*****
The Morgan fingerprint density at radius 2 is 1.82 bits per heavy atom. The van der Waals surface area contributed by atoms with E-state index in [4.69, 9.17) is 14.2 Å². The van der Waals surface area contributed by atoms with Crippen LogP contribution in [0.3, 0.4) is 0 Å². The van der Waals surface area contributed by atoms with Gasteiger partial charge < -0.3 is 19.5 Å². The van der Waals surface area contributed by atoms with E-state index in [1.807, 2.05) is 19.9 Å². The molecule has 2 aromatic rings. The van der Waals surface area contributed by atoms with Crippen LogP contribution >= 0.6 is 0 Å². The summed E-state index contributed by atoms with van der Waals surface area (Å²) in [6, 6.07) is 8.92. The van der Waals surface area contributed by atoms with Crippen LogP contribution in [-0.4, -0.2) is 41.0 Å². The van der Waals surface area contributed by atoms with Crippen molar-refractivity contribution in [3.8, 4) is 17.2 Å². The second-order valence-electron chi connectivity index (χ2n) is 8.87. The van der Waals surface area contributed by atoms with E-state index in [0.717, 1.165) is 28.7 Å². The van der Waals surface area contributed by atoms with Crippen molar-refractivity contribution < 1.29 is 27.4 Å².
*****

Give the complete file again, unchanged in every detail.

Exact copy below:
The Morgan fingerprint density at radius 2 is 1.82 bits per heavy atom. The van der Waals surface area contributed by atoms with E-state index in [4.69, 9.17) is 14.2 Å². The van der Waals surface area contributed by atoms with Crippen LogP contribution in [0.3, 0.4) is 0 Å². The van der Waals surface area contributed by atoms with Gasteiger partial charge < -0.3 is 19.5 Å². The van der Waals surface area contributed by atoms with E-state index in [1.807, 2.05) is 19.9 Å². The molecule has 2 aromatic rings. The van der Waals surface area contributed by atoms with Crippen LogP contribution >= 0.6 is 0 Å². The summed E-state index contributed by atoms with van der Waals surface area (Å²) in [6, 6.07) is 8.92. The van der Waals surface area contributed by atoms with Crippen LogP contribution in [-0.4, -0.2) is 41.0 Å². The van der Waals surface area contributed by atoms with Crippen molar-refractivity contribution in [3.8, 4) is 17.2 Å². The second-order valence-electron chi connectivity index (χ2n) is 8.87. The van der Waals surface area contributed by atoms with E-state index in [0.717, 1.165) is 28.7 Å². The van der Waals surface area contributed by atoms with Crippen molar-refractivity contribution < 1.29 is 27.4 Å².